VIF Cyber Review: November 2022


All-India Institute of Medical Science (Delhi) witnessed cyber incident.

The All-India Institute of Medical Sciences (AIIMS), Bharat’s premier medical institution and hospital, experienced a cyber-attack on November 23, 2022. Reportedly, a ransomware targeted hospital systems for both inpatients and outpatients, including the smart lab, billing, report creation, and appointment portal. “Today (23 November) the National Informatics Centre’s (NIC) ‘e-Hospital’ server used at the AIIMS (Delhi) was down. Due to this outpatient and inpatient digital hospital services, including smart lab, billing, report generation, appointment scheduling, etc., have been affected. All these services are running in a manual mode currently,” read the statement issued by the AIIMS administration on the same evening.

According to a cyber security intelligence firm— CloudSEK, “after the United States, Bharat recorded the second highest number of cyber-attacks on the healthcare industry with a total of 7.7 per cent of the attacks in 2021. The cyber incidents targeting Bharat’s healthcare sector compromised over 71 lakh data records.”[1] During first week of December, the data was fully restored, and all affected services started working efficiently, according to an official requesting an anonymity.

MeitY invited feedback on the draft ‘Digital Personal Data Protection Bill 2022’.

The Ministry of Electronics and Information Technology (MeitY) has formulated a draft bill— ‘Digital Personal Data Protection Bill 2022’. The draft bill’s purpose is to provide for the processing of digital personal data in a way that recognises both the right of individuals to protect their personal data and the need to process personal data for lawful purposes, as well as matters related to or incidental to those purposes. The bill defines netizens’ (Digital Nagriks’) rights and duties, as well as the Data Fiduciary’s obligation to use collected data lawfully.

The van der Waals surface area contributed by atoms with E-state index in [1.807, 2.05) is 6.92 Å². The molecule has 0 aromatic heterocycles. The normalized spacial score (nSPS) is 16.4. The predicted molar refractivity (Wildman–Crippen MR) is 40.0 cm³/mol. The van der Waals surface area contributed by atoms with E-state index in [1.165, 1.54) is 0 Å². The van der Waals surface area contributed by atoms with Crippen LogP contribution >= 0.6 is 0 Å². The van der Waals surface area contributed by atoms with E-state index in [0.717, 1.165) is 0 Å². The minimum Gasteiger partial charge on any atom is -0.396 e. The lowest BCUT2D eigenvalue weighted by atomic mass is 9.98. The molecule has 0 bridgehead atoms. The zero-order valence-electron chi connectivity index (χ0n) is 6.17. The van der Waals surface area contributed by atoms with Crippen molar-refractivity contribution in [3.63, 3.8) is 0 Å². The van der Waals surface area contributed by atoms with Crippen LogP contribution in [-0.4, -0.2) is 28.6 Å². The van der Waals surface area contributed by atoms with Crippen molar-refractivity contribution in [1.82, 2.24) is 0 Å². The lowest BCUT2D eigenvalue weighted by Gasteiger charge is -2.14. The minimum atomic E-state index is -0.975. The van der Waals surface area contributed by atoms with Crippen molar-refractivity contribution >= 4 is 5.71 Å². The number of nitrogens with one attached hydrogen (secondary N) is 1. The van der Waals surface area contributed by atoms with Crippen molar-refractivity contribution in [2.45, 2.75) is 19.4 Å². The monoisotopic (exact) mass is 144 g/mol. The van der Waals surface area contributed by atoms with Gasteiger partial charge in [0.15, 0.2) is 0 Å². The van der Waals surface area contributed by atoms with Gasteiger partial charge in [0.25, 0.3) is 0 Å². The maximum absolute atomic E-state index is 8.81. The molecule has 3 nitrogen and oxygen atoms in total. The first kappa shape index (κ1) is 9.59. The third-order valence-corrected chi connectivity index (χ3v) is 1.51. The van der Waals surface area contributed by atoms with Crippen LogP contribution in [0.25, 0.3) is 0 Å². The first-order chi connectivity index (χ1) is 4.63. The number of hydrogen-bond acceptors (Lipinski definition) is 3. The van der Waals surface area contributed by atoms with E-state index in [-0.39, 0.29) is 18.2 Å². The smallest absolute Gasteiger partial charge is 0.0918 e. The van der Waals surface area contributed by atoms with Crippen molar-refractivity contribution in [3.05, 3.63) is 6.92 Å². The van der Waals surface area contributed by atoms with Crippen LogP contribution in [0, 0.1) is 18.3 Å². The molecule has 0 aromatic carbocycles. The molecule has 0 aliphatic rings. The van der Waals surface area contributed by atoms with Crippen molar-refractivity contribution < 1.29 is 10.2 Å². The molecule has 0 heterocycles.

The Bill will lay the groundwork for Bharat’s comprehensive legal framework governing digital personal data protection. The Bill addresses the processing of digital personal data in a way that recognises individuals’ right to personal data protection, societal rights, and the need to process personal data for lawful purposes.

The MeitY requested public suggestions and feedback on the draft bill. The feedback on the draft bill in a chapter wise manner may be submitted on by December 17, 2022.[2]

Bharat to Chair the Global Partnership on Artificial Intelligence for 2023.

On 21 November 2022, Bharat presided as the Chair of the Global Partnership on Artificial Intelligence (GPAI), an international initiative to support responsible and human-centric development and use of AI. Rajeev Chandrasekhar, the Minister of State (MoS) for Electronics & Information Technology and Skill Development & Entrepreneurship, virtually represented Bharat at the GPAI meeting in Tokyo, Japan, for the symbolic takeover from France, which is the outgoing Council Chair.